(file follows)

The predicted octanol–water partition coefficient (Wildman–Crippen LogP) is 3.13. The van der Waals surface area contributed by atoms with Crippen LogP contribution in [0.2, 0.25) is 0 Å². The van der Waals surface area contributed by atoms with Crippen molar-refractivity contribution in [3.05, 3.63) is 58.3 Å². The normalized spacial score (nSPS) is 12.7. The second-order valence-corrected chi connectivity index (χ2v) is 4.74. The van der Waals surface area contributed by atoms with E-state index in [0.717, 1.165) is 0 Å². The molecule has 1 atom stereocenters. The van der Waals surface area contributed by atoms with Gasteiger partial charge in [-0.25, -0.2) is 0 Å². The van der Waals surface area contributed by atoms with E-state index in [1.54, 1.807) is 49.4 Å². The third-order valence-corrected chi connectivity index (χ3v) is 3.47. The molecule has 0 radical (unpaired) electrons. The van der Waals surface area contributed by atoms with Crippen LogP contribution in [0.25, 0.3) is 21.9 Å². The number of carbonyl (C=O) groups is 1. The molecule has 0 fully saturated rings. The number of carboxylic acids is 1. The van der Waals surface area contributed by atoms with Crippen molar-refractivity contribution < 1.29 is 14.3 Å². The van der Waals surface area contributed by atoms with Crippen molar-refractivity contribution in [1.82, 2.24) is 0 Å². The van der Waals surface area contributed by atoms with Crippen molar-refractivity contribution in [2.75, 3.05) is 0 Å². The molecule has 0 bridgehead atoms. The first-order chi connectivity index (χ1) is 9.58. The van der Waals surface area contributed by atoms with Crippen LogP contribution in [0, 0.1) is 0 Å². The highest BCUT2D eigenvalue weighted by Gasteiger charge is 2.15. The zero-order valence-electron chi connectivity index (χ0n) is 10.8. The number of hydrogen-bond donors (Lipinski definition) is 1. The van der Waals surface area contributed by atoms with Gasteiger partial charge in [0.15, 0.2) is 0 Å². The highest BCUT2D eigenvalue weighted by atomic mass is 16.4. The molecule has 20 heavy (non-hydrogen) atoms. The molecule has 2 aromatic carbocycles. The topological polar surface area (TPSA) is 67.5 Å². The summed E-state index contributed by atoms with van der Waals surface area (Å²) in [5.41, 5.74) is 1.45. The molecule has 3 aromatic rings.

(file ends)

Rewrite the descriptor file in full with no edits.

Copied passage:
The predicted octanol–water partition coefficient (Wildman–Crippen LogP) is 3.13. The van der Waals surface area contributed by atoms with Crippen LogP contribution in [0.2, 0.25) is 0 Å². The van der Waals surface area contributed by atoms with Crippen molar-refractivity contribution in [3.05, 3.63) is 58.3 Å². The normalized spacial score (nSPS) is 12.7. The second-order valence-corrected chi connectivity index (χ2v) is 4.74. The van der Waals surface area contributed by atoms with E-state index in [0.717, 1.165) is 0 Å². The molecule has 1 atom stereocenters. The van der Waals surface area contributed by atoms with Gasteiger partial charge in [-0.25, -0.2) is 0 Å². The van der Waals surface area contributed by atoms with E-state index in [1.54, 1.807) is 49.4 Å². The third-order valence-corrected chi connectivity index (χ3v) is 3.47. The molecule has 0 radical (unpaired) electrons. The van der Waals surface area contributed by atoms with Crippen LogP contribution in [0.25, 0.3) is 21.9 Å². The number of carbonyl (C=O) groups is 1. The molecule has 0 fully saturated rings. The number of carboxylic acids is 1. The van der Waals surface area contributed by atoms with Crippen molar-refractivity contribution < 1.29 is 14.3 Å². The van der Waals surface area contributed by atoms with Crippen molar-refractivity contribution in [1.82, 2.24) is 0 Å². The van der Waals surface area contributed by atoms with Crippen molar-refractivity contribution in [2.75, 3.05) is 0 Å². The molecule has 0 bridgehead atoms. The first-order chi connectivity index (χ1) is 9.58. The van der Waals surface area contributed by atoms with Crippen LogP contribution in [0, 0.1) is 0 Å². The highest BCUT2D eigenvalue weighted by Gasteiger charge is 2.15. The zero-order valence-electron chi connectivity index (χ0n) is 10.8. The number of hydrogen-bond donors (Lipinski definition) is 1. The van der Waals surface area contributed by atoms with Gasteiger partial charge in [0.15, 0.2) is 0 Å². The highest BCUT2D eigenvalue weighted by atomic mass is 16.4. The molecule has 20 heavy (non-hydrogen) atoms. The molecule has 2 aromatic carbocycles. The topological polar surface area (TPSA) is 67.5 Å². The summed E-state index contributed by atoms with van der Waals surface area (Å²) in [5.41, 5.74) is 1.45. The molecule has 3 aromatic rings.